Market for Recently Released WR Allen Hurns Already Heating up
The good news for the Ravens' "wide receiver project" is another appealing option just hit the street. The bad news is he's so appealing that there's a strong market for his services.
The Jacksonville Jaguars cut Allen Hurns Tuesday morning, and by Tuesday evening, he already had visits scheduled with the Dallas Cowboys and New York Jets. Hurns told a Charlotte radio station that about 10 teams are interested in him.
The Jaguars freed up* *$7 million in cap space by cutting Hurns, who could fill the Ravens' need in the slot after they signed outside threats Michael Crabtree and John Brown last week.
"Unless Crabtree moves inside more frequently than he has in the past, a slot receiver remains on the Ravens' wish list with Hurns representing an intriguing option on the market," wrote WNST's Luke Jones.
"At 6-foot-3, he's not the prototypical slot guy, but he's been productive in that role and his big frame would be another good red-zone target for [quarterback Joe] Flacco."
Jones contends the most important move Baltimore can still make in remaking their receiver corps is to nail a high draft pick because there still isn't a prototypical No. 1 on the roster. But until they know they've nailed such a player, additions like Crabtree, Brown and another veteran like Hurns are needed as insurance.
Hurns had a breakout 2015 campaign, his second year in the league after coming in undrafted, with 1,031 receiving yards and 10 touchdowns. Injuries have derailed his progress since, as he's missed 11 games over the last two seasons.
The Jaguars had a hard time justifying his four-year, $40 million contract with just 484 yards and two touchdowns last year, but if he's healthy, there could be big upside for a team that signs him to a low-risk deal.
"He is certainly a solid receiver* *who would bring depth to Baltimore's receiving corps," wrote The Baltimore Beatdown's Logan Levy. "The question, as always, is cap space. Can the Ravens afford him?"
Reports haven't linked the Ravens to Hurns yet, but if they get into the mix, we've been recently reminded that a bidding war rarely works in their favor …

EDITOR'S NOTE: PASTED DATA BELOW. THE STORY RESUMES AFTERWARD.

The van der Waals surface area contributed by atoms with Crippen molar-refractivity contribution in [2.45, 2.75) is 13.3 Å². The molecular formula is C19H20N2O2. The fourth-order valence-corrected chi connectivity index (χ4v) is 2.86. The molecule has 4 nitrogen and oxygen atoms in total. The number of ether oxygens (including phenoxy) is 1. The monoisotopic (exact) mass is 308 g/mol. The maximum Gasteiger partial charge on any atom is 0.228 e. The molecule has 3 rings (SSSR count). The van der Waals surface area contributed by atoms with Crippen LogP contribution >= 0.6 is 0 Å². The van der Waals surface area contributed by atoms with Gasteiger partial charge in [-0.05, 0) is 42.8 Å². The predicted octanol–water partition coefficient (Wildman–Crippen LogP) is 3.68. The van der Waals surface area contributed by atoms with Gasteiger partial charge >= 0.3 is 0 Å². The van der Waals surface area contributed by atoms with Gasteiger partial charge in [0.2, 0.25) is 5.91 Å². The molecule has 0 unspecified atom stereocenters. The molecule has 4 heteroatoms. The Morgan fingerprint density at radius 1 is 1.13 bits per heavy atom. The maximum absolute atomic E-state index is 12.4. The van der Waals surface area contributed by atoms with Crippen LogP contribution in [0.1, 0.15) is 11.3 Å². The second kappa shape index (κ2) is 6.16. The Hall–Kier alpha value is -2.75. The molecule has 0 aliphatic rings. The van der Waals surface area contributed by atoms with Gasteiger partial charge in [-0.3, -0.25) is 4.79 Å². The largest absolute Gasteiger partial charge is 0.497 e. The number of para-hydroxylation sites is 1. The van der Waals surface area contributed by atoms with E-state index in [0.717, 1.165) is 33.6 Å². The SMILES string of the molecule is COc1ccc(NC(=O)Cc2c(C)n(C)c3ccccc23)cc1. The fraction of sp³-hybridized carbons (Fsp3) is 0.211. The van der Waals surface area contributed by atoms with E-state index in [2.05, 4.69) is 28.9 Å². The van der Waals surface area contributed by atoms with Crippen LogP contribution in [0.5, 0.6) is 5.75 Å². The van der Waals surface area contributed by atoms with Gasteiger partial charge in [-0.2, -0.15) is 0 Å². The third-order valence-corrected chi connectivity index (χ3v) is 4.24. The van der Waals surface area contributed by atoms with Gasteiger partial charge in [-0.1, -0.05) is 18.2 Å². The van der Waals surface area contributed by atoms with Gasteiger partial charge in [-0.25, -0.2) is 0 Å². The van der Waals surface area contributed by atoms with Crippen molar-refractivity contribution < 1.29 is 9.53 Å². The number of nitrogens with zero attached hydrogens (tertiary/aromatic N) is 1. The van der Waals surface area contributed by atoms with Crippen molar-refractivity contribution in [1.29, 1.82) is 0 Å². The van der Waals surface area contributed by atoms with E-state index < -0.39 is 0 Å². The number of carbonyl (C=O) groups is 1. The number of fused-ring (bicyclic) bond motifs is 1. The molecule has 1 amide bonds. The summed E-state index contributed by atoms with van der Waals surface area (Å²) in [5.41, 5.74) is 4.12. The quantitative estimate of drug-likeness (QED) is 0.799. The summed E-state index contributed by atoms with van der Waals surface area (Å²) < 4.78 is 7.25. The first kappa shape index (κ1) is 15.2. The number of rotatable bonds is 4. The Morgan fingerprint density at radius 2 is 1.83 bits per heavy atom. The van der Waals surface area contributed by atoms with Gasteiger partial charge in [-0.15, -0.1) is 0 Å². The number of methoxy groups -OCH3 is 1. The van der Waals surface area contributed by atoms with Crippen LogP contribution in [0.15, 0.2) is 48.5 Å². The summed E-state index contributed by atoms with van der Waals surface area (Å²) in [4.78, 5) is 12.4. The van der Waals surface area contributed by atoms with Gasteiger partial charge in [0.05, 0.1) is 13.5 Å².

Ravens Offered More Money Than Panthers to Eric Ebron, But Colts Outbid Them All
Baltimore was reportedly interested in signing 2014 No. 10-overall pick Eric Ebron after he was cut by the Detroit Lions last week, but the tight end ended up signing with the Indianapolis Colts Monday.
Before visiting and signing with Indy, Ebron also visited the Carolina Panthers. Ebron didn't fly to Baltimore, but the Ravens apparently were still trying to strike a deal with his agent.
"Word is that the Ravens' offer to Ebron was a bit better than that extended by the Panthers, but obviously it fell short of the offer served up by Indianapolis," wrote Russell Street Report's Tony Lombardi. "With the Colts, Ebron will be the No. 2 tight end.
"It appears as if the former Tar Heel is more interested in the money. Sometimes the best deals are those you never complete. Losing Ebron might qualify as one of those deals."
Ryan Grant Signs One-Year Deal With Colts
After his pending four-year deal with the Ravens was voided for a failed physical, wide receiver Ryan Grant passed the Colts' physical and subsequently signed a one-year deal.
In speaking with reporters Tuesday, Grant said he saw multiple doctors and passed physicals with the Colts and Raiders.
Many say the optics look bad with Crabtree being released hours before Grant's pending deal was voided. But the timing was simply a coincidence, as we've already looked at facts that show connecting the two incidents doesn't hold up. The Ravens have been clear that they wanted both Crabtree and Grant.
But, the question remains: How can Grant fail a physical for one team but pass for another?
Dr. David Chao, a.k.a. @ProFootballDoc, who spent 17 years as a team head physician for the San Diego Chargers, shed light on the situation.